Hashim Amla retires: Bearded wonder, barrier-breaker, record-setter and South African sporting icon
Hashim Amla retires with a few South Africa batting records to his name. © AFP

Durable. That is the word one associates with Hashim Amla, who on Thursday announced his retirement from international cricket.

His zen-like presence at the crease is what most people will remember Amla for, but being durable is perhaps Amla’s legacy. He changed perceptions, he broke records, he carried his team through many tough times. He wasn’t cut out for the captaincy, as it panned out, but as a batsman Amla left his mark on international cricket.

He is a South African sporting icon. The bearded wonder. ‘Hash’. A legend of the game, who retires from international cricket as South Africa’s second-highest run-scorer in Test cricket after Jacques Kallis, with 9282 at 46.64, and his 28 centuries are also second to only Kallis. His career-best 311 not out at The Oval in 2012 is South Africa’s only Test triple-hundred.

(READ: The top five Test innings of Hashim Amla)

In ODIs, Amla’s 8113 runs are third most for South Africa after Kallis and AB de Villiers. No South African has more than his 27 ODI centuries. He knocked off several batting records in ODIs too, such as fastest to 2000, 3000, 4000, 5000, 6000 and 7000 runs and the quickest to get to 10 centuries.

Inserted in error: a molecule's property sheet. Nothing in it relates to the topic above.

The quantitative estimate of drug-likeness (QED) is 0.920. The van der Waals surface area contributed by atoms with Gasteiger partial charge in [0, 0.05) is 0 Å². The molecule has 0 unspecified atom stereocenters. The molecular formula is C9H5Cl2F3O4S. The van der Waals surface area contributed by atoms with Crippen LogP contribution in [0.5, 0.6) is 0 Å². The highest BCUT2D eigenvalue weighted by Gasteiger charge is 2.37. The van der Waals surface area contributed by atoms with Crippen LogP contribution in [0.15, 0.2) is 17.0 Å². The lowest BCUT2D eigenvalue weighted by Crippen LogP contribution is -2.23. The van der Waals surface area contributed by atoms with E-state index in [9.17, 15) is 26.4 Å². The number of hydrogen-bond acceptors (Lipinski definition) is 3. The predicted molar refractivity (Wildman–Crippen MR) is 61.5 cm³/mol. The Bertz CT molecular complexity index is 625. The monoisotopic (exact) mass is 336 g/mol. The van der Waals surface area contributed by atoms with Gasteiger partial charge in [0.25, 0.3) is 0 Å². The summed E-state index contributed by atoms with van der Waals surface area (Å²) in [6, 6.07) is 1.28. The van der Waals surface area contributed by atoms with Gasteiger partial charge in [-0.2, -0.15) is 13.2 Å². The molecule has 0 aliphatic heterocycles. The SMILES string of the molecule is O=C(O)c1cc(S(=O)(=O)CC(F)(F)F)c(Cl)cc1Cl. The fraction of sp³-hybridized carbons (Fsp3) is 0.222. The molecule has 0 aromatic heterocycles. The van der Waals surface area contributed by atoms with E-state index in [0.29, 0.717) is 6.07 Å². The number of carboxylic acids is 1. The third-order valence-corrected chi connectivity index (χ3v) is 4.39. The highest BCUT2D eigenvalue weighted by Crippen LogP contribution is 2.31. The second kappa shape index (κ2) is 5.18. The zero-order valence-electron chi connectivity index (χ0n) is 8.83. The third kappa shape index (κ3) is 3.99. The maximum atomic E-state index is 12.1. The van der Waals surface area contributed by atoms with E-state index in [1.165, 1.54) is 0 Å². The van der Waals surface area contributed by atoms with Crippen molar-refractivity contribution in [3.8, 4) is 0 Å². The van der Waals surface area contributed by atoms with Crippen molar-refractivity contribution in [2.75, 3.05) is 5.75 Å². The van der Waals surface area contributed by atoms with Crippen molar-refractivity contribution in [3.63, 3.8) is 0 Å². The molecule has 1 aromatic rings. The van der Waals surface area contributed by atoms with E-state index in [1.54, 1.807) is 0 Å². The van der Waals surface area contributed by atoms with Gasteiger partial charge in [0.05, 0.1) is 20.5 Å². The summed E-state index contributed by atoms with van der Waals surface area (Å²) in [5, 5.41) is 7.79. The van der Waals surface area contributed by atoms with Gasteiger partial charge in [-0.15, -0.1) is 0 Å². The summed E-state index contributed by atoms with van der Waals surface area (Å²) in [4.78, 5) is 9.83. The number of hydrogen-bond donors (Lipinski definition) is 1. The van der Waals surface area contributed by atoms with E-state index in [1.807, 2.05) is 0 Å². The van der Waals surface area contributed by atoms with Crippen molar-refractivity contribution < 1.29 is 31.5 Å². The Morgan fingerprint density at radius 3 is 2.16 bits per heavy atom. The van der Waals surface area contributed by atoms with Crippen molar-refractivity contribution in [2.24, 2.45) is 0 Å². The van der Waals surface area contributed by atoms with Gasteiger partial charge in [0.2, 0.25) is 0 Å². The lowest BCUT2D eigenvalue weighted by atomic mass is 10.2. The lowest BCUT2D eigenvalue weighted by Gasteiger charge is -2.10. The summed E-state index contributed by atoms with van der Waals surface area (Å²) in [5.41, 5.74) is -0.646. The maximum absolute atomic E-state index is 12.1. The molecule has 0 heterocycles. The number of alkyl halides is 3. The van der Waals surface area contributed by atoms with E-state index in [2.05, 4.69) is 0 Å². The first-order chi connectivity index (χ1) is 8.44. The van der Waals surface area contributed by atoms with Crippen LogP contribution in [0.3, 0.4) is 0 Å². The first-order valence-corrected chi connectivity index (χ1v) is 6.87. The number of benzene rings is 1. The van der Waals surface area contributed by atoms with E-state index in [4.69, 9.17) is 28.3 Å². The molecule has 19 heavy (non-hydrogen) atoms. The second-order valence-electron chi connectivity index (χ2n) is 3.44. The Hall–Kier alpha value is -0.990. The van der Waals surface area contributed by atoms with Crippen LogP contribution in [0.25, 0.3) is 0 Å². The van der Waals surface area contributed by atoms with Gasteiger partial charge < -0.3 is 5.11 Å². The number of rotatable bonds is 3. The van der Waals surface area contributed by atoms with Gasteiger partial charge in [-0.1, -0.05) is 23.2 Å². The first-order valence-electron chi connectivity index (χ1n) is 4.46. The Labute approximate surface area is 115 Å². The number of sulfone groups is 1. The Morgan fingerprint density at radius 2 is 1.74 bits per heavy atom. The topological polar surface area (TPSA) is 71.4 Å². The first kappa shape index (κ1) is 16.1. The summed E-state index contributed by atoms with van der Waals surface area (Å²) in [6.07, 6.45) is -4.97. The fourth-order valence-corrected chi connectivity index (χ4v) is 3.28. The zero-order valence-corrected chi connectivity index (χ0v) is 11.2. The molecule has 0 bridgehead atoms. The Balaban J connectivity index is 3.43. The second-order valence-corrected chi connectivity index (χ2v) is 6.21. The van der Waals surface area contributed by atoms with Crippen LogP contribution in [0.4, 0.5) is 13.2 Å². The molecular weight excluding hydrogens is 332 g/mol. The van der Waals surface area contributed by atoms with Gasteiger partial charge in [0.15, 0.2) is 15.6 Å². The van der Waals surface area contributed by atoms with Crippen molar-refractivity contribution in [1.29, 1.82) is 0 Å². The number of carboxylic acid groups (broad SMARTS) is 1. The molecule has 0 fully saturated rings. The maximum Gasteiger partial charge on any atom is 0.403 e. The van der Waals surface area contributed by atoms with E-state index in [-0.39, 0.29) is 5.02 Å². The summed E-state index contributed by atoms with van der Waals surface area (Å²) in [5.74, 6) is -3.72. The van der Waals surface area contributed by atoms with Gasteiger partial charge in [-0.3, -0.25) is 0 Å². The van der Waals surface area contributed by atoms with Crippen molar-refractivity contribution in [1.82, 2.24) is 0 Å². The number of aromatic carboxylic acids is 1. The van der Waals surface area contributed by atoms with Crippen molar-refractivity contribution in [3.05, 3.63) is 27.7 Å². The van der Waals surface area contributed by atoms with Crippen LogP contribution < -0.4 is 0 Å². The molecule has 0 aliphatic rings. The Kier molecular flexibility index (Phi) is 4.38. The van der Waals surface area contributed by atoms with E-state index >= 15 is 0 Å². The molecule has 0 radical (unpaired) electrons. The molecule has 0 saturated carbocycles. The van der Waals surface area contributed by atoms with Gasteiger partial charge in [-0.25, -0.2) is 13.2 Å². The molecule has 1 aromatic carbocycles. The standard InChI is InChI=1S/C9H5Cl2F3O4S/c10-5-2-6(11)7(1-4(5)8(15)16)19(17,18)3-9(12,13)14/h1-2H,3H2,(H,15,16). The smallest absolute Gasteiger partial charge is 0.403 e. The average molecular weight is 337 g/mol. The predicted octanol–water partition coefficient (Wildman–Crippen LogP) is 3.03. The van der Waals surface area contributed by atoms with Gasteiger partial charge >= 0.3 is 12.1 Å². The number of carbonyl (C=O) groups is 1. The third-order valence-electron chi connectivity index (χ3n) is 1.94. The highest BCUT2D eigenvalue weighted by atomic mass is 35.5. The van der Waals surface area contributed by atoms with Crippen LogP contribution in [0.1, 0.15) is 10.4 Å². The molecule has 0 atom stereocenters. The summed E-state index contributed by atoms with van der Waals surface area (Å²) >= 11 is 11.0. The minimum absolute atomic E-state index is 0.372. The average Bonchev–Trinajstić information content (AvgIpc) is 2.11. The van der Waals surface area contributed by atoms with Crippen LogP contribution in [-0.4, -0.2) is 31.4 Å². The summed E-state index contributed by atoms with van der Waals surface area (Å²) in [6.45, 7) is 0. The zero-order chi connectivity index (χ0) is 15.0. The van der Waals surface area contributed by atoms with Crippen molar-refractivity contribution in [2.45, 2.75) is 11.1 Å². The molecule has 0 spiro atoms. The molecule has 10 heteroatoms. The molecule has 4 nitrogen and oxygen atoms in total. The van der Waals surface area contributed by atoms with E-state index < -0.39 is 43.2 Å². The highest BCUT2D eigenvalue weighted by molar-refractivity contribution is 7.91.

Belligerent back-foot play and supple wrists is what Amla probably inherited from India when his paternal grandfather migrated to South Africa from Gujarat. That, allied with sublime footwork and sage-like discipline, turned the soft-spoken Amla into a world-beater.

Talked of as a fine talent when a teenager, Amla led South Africa to the final of the 2002 Under-19 World Cup final. There was plenty of expectation from him because of what it meant for a young Muslim, Asian-origin to captain a country like South Africa. Amla got several starts in the tournament but did not always convert, except for fifties against Bangladesh in the opener and India in the semi-final.

(READ: Tributes pour in for retired Hashim Amla)